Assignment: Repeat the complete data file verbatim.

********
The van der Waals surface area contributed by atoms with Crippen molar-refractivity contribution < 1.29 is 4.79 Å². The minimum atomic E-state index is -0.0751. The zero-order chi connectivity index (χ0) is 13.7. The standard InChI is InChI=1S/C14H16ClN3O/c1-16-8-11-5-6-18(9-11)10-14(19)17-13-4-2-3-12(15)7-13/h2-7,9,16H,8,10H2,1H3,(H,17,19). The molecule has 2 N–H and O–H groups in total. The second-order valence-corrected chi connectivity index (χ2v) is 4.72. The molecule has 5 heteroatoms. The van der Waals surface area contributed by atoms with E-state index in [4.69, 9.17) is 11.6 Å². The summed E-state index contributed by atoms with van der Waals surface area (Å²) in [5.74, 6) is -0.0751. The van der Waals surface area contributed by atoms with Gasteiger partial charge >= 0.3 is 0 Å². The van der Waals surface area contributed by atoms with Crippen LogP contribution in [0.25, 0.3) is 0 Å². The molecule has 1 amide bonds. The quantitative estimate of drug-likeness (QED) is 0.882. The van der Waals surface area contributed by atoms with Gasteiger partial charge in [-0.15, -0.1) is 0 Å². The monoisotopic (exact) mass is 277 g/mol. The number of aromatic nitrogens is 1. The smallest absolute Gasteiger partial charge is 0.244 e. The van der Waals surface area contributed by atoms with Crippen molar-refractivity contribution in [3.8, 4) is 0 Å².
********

The van der Waals surface area contributed by atoms with Crippen molar-refractivity contribution < 1.29 is 4.79 Å². The minimum atomic E-state index is -0.0751. The zero-order chi connectivity index (χ0) is 13.7. The standard InChI is InChI=1S/C14H16ClN3O/c1-16-8-11-5-6-18(9-11)10-14(19)17-13-4-2-3-12(15)7-13/h2-7,9,16H,8,10H2,1H3,(H,17,19). The molecule has 2 N–H and O–H groups in total. The second-order valence-corrected chi connectivity index (χ2v) is 4.72. The molecule has 5 heteroatoms. The van der Waals surface area contributed by atoms with E-state index in [4.69, 9.17) is 11.6 Å². The summed E-state index contributed by atoms with van der Waals surface area (Å²) in [5.74, 6) is -0.0751. The van der Waals surface area contributed by atoms with Gasteiger partial charge >= 0.3 is 0 Å². The van der Waals surface area contributed by atoms with Crippen LogP contribution in [0.25, 0.3) is 0 Å². The molecule has 1 amide bonds. The quantitative estimate of drug-likeness (QED) is 0.882. The van der Waals surface area contributed by atoms with Gasteiger partial charge in [-0.15, -0.1) is 0 Å². The monoisotopic (exact) mass is 277 g/mol. The number of aromatic nitrogens is 1. The smallest absolute Gasteiger partial charge is 0.244 e. The van der Waals surface area contributed by atoms with Crippen molar-refractivity contribution in [3.8, 4) is 0 Å².